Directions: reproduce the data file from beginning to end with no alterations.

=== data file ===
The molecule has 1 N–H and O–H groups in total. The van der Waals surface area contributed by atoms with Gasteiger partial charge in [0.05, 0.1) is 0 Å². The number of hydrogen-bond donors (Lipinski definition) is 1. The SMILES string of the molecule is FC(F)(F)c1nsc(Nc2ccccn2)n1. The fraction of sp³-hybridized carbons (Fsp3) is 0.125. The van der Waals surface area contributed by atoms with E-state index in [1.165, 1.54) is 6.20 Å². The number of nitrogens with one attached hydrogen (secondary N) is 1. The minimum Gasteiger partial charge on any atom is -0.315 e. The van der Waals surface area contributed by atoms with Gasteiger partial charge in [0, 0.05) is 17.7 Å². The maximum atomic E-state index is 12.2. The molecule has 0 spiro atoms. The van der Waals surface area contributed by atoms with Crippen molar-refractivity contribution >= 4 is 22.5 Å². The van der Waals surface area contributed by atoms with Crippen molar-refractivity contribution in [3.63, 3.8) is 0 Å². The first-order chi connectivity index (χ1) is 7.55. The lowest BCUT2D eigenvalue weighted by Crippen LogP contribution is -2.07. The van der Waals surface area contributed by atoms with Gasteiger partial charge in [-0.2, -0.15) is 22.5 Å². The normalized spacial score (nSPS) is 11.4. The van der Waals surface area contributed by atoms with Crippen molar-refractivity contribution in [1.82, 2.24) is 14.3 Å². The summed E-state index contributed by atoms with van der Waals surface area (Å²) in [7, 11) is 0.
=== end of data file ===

The molecule has 1 N–H and O–H groups in total. The van der Waals surface area contributed by atoms with Gasteiger partial charge in [0.05, 0.1) is 0 Å². The number of hydrogen-bond donors (Lipinski definition) is 1. The SMILES string of the molecule is FC(F)(F)c1nsc(Nc2ccccn2)n1. The fraction of sp³-hybridized carbons (Fsp3) is 0.125. The van der Waals surface area contributed by atoms with E-state index in [1.165, 1.54) is 6.20 Å². The number of nitrogens with one attached hydrogen (secondary N) is 1. The minimum Gasteiger partial charge on any atom is -0.315 e. The van der Waals surface area contributed by atoms with Gasteiger partial charge in [0, 0.05) is 17.7 Å². The maximum atomic E-state index is 12.2. The molecule has 0 spiro atoms. The van der Waals surface area contributed by atoms with Crippen molar-refractivity contribution >= 4 is 22.5 Å². The van der Waals surface area contributed by atoms with Crippen molar-refractivity contribution in [3.63, 3.8) is 0 Å². The first-order chi connectivity index (χ1) is 7.55. The lowest BCUT2D eigenvalue weighted by Crippen LogP contribution is -2.07. The van der Waals surface area contributed by atoms with Gasteiger partial charge in [-0.2, -0.15) is 22.5 Å². The normalized spacial score (nSPS) is 11.4. The van der Waals surface area contributed by atoms with Crippen molar-refractivity contribution in [1.82, 2.24) is 14.3 Å². The summed E-state index contributed by atoms with van der Waals surface area (Å²) in [7, 11) is 0.